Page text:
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Shinn With an estimated population of 100,000, Nablus is one of the largest cities in the West Bank. Located north of Jerusalem and Ramallah on route 60, previously known as the King’s Highway, I last passed through Nablus in 1965 when it was under Jordanian administration. Nablus, a Palestinian city, has a large and vibrant souk that dates back to the Ottoman period. Much of it is covered. Any visitor to Nablus should spend some time there. It is one of the better Arab souks. Nablus is overwhelmingly Muslim, but still has a very small Christian minority. Until recently, Nablus was one of the most difficult cities for Palestinians to enter or exit. There are four Israeli check points around the city. About a year ago, Israel decided to relax the stringent regulations imposed on Palestinians for entering or leaving Nablus. Although the check points remain in place, this change of policy has had a dramatic and positive effect on local commerce. As one resident of Nablus commented, it was like turning on the lights. Nablus is now bustling with commercial activity and there is considerable new construction. There reportedly has been no shooting in the city over the past six months. The Palestinian Authority, which controls the city, collected most of the weapons from local residents. Although Israeli security forces occasionally enter the city at night for snatch and grab operations, the missions seem to be accomplished without firing a shot. The residents of Nablus appreciate the greater freedom of movement now permitted by Israeli security, but this has not translated into significantly reduced hostility towards Israel. The primary purpose of the trip to Nablus was a visit to the Samaritan community on the top of Mt. Jarzim, also known as Mt. Grizim, that over looks Nablus. There is an Israeli security check point at the top of the mountain before you enter the community. Israeli personnel at this check point still prevent most Palestinians from entering, apparently because there is an Israeli military facility on the mountain. The Samaritans adhere to an Abrahamic religion closely related to Judaism. They date back to the Kingdom of Samaria in the first half of the second millennium BCE. They claim to be descendents of the Northern Israelite tribes of Ephraim and Manasseh. Along the way, they established good relations with Jesus. The Samaritans claim their worship is the true religion of the ancient Israelites prior to the Babylonian Exile. They constituted more than a million followers in late Roman times and then declined to several tens of thousands a few centuries ago. Today, some 700 Samaritans live in two localities. About 300 Samaritans reside on the top of Mt. Grizim, their holiest location, and another 400 live in the Israeli city of Holon, a suburb of Jaffa/Tel Aviv. The community on Mt. Grizim has good relations with Palestinians and receives some support from the Palestinian ministry of culture. They speak Arabic but use ancient Hebrew in their religious practices. The Samaritans receive Palestinian passports. At one time, they had one seat on the Palestinian legislative council, but this is no longer the case. By contrast, the community in Holon relies on support from the government of Israel and receives Israeli passports. The Samaritans have a high priest, a position passed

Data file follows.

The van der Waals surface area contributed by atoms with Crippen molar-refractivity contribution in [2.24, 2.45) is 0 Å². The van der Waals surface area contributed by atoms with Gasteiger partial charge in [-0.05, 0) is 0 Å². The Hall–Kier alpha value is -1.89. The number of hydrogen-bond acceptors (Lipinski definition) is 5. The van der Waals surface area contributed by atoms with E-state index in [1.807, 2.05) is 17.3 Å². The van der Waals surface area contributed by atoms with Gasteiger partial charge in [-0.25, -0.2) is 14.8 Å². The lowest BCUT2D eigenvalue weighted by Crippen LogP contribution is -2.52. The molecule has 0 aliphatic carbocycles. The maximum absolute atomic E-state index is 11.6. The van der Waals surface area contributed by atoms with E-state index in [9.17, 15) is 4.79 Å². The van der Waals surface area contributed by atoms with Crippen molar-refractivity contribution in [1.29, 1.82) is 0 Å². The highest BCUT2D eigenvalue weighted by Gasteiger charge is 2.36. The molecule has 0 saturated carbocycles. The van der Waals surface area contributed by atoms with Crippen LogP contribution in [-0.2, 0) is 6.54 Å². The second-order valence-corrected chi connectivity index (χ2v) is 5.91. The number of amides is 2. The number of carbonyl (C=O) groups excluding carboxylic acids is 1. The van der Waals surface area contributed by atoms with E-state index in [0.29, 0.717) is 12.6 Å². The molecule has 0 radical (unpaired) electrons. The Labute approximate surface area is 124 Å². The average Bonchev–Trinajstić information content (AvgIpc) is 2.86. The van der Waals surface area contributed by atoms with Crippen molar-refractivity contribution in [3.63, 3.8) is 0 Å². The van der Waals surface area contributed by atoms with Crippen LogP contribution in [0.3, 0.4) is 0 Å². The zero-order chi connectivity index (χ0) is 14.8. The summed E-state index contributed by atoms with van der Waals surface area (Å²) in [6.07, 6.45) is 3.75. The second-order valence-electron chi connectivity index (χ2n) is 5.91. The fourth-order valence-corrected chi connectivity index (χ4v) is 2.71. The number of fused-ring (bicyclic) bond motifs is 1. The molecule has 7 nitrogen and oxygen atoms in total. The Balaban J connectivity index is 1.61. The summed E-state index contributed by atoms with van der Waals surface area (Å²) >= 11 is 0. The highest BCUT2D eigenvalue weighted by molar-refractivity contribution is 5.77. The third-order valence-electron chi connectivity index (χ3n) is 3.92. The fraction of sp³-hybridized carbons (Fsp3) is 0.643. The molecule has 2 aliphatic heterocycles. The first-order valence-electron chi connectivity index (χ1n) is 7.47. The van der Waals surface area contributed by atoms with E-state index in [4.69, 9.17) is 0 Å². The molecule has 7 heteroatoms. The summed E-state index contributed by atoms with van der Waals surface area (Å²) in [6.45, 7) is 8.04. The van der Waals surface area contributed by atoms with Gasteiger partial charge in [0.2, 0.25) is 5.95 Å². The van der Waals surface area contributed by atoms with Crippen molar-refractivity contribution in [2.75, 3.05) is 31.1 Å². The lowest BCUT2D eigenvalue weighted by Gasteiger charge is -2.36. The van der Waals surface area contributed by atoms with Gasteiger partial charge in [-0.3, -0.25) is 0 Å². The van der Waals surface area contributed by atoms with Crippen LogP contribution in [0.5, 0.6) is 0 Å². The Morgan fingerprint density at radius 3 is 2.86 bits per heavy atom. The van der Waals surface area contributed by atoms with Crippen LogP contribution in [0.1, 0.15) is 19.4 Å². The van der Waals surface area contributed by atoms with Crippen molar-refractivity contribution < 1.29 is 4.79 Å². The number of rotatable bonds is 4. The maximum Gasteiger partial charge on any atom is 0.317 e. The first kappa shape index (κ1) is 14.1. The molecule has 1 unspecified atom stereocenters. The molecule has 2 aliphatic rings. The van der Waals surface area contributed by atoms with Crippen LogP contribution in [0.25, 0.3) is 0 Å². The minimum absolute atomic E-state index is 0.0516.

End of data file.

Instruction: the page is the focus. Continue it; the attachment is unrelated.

2 through the family. Women must marry within their faith or leave the community. Men can marry outside their faith so long as the spouse converts to Samaritanism. The community on Mt. Grizim recently completed a small, informative museum designed to explain the faith to interested individuals. They day of my visit to the museum there was a busload of Orthodox Jews in the museum who had obviously reached the top of Mt. Grizim by a road controlled by Israeli security. They would not have taken the route through Nablus city, which is controlled by the Palestinian Authority. Most of the visitors at the museum apparently come from Israel. The Samaritans have initiated an outreach program to the Palestinians in an effort to explain their community and improve relations. My Samaritan guide, who lives on Mt. Grizim, makes a living by operating a tahini factory. Made from sesame seed purchased in Ethiopia, tahini is used to make hummus and a number of other Middle Eastern food products. He sells 70 percent of his product in New York City. The tiny Samaritan community in the West Bank is just another indication of the religious complexity of the region. Although the religion of the Samaritans is close to Judaism, the Mt. Grizim community speaks Arabic, carries Palestinian passports and has cordial relations with the Arabs. Alcohol is available in the Samaritan community on the top of Mt. Grizim, but not in the city of Nablus below.